TDG 2022 PLAYERS TO TARGET: STARTING PITCHER
When it comes to pitchers during a dynasty draft, I am the team that usually avoids drafting the top tier. The potentially inconsistent results and risk of long-term injuries outweigh the floor. So I’d typically target my hitters early and then take upside play pitchers a few rounds later. Below are two pitchers that fit the mold of who I target when taking part in start-up drafts.
Blake Snell, San Diego Padres
Snellzilla was the wrong type of scary for the first part of the 2021 season. For the first 19 games in a Padres uniform, Blake Snell had a 5.44 ERA and a 135 ERA-. This is a league-adjusted ERA where lower numbers are better and 100 is league average. So having a 135 ERA- means he was 35% worse than an average pitcher. More descriptive of the scary state, Snell walked 55 batters in 84.1 innings and his HR/FB ratio was 17.6%. He was putting people on base and letting a lot of them hit home runs. Not a wise combination if you want to continue being employed.
But as anticipated, Snell turned into the monster we know he can be. From his August 3rd start and later, his numbers were scary good: 1.83 ERA, 45 ERA-, 14 walks in 44.1 innings, and a much-improved HR/FB ratio of 9.1%.
Regardless of the level of success, Snell maintained his straightforward fastball-heavy approach. This allowed him to continue striking out batters even with control issues of his secondary pitches. Over the course of last year, he still struck out a total of 170 batters in 128 innings. We’ve seen Snell’s ceiling when he won the Cy Young in 2018. His stats that year were numbers similar to those in the tail end of 2021. That upside alone is worth reaching a bit at his current SP3 placement in our rankings.
Jordan Montgomery, New York Yankees
Jordan Montgomery is somewhat the anti-Blake Snell in his approach. Despite this different approach, Montgomery’s final month of the 2021 season was also extremely appealing. It too isn’t getting the love that it should deserve.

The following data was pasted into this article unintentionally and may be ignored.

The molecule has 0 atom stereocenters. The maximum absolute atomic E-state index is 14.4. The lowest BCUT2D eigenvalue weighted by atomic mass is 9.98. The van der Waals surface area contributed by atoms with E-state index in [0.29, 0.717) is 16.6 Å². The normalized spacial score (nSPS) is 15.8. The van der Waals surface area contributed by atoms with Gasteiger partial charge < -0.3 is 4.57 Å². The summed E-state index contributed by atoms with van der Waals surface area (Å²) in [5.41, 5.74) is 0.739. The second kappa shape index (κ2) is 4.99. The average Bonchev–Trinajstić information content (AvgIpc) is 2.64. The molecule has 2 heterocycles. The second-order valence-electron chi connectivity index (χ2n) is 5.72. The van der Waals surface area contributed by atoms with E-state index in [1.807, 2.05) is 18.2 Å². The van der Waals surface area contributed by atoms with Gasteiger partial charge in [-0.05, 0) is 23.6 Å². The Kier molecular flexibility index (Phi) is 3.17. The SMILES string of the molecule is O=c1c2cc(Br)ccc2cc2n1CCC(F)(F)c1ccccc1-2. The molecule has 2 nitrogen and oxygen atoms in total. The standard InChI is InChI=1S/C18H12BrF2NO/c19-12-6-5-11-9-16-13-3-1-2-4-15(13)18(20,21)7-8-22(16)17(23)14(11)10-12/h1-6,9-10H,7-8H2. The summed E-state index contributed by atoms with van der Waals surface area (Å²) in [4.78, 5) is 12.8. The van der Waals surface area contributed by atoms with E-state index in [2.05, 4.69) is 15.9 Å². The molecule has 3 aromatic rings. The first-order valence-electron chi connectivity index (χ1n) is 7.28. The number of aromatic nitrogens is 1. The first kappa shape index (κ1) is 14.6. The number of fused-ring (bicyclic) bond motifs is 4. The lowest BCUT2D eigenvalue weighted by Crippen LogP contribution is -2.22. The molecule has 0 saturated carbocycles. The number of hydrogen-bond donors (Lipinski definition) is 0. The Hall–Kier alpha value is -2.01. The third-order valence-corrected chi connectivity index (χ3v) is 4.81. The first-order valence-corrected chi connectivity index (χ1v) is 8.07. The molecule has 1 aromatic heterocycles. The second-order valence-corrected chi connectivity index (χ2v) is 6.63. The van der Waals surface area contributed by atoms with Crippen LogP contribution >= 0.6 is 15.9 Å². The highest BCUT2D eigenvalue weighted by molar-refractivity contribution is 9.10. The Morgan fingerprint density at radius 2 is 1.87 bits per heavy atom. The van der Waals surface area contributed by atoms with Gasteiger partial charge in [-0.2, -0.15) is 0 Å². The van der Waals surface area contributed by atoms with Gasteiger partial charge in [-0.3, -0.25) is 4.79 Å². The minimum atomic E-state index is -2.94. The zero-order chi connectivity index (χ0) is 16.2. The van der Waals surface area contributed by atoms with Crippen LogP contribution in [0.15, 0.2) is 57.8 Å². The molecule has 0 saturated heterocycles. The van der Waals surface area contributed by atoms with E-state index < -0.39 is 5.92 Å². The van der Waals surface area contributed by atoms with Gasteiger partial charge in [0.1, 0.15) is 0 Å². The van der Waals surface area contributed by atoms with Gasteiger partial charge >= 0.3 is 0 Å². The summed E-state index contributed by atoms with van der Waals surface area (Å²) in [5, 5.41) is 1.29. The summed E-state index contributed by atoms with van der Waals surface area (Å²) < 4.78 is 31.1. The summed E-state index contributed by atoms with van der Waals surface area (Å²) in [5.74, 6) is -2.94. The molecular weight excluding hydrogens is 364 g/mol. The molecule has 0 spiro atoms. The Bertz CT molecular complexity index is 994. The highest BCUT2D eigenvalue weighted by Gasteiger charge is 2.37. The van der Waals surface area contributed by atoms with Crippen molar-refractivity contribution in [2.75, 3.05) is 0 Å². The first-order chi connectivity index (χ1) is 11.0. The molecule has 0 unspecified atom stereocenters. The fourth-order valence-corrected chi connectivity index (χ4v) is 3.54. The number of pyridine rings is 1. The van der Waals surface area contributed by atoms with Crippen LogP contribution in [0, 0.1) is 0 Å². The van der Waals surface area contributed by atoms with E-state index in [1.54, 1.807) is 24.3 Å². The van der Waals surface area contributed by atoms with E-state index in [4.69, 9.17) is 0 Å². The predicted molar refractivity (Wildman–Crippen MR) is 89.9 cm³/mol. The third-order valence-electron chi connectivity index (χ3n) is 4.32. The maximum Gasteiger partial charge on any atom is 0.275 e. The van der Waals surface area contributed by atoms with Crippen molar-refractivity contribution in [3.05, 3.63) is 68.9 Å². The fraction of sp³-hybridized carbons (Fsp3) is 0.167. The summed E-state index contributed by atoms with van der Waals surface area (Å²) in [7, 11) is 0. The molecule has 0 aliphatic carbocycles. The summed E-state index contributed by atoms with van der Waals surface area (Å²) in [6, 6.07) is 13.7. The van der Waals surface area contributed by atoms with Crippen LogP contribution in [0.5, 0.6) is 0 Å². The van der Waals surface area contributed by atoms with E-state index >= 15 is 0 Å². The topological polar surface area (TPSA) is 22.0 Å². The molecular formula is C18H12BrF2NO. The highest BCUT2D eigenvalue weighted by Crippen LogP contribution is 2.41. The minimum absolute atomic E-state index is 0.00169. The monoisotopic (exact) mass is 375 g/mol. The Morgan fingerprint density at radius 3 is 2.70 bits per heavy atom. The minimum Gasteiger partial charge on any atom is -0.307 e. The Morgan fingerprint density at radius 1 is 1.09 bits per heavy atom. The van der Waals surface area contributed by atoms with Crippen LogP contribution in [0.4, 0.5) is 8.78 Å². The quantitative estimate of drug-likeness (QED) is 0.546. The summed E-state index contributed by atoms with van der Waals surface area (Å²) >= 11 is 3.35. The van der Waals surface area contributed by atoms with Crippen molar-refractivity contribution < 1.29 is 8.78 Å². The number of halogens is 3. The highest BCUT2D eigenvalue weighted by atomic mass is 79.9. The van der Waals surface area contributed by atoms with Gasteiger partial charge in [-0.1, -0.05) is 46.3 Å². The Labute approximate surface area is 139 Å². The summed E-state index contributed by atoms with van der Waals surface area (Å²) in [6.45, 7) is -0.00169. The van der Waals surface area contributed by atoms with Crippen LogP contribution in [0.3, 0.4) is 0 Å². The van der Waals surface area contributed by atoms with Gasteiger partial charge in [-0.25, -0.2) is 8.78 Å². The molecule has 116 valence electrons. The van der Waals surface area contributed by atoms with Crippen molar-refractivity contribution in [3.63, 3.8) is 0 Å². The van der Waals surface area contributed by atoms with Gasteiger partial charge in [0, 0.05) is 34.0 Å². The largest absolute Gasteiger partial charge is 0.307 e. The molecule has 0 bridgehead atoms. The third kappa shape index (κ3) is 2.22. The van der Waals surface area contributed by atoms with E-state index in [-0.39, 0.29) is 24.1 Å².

Originally coming up from the minors as a sinkerballer, Montgomery threw his fastball only 16% of the time last year. He relied on both his changeup and curveball almost 25% of the time each, while also still throwing the sinkerball (22% of his pitchers) plus a cutter (13.8%). His changeup and curveball were particularly dangerous. Montgomery was able to get batters to whiff 39.2% of their swings versus his changeup and 42.9% of the time on his curveball over the course of last season. Those rates are in elite territory yet he didn’t rely on only them to get strikeouts. When set up with 2 strikes, he also used his cutter and its 20.3% whiff rate to get the out.
This dominant, two-pitch Whiff-Rate in addition to his improving PutAway-Rate are the most intriguing aspects of Montgomery’s development. As the season progressed, he leaned away from his old bread and butter sinkerball/fastball combo. The combo was effective in getting outs, but not effective in getting strikeouts. Using it as his main portion of the repertoire for much of the year resulted in K% in the low 20’s for over 3 months.
In September is when it really clicked for Montgomery. He started relying on his old sinker/fastball combo early in counts and then finished the batters with either of his elite Whiff pitches. Resulting in a K-Rate of 29%, this change in pitch approach really should catch everyone’s eye.
Montgomery pitched a career-high innings in 2021 and was consistently effective throughout the year. Overall, his BB-Rate and FIP were equal comparing first and second halves and he faced a similar number of batters month over month. This shows me that he’s ready for an increased workload as he gets further from his Tommy John surgery in 2019. The boost in innings pitched with continued success from his dominant secondaries sets Montgomery up for a big year. We have him ranked around SP5 territory in our Dynasty Rankings. I see this as his floor and similar to his 2021 as a whole. Do not hesitate to reach a bit earlier as September showed us, Montgomery’s upside is at least an SP3, potentially a top 30 pitcher year over year.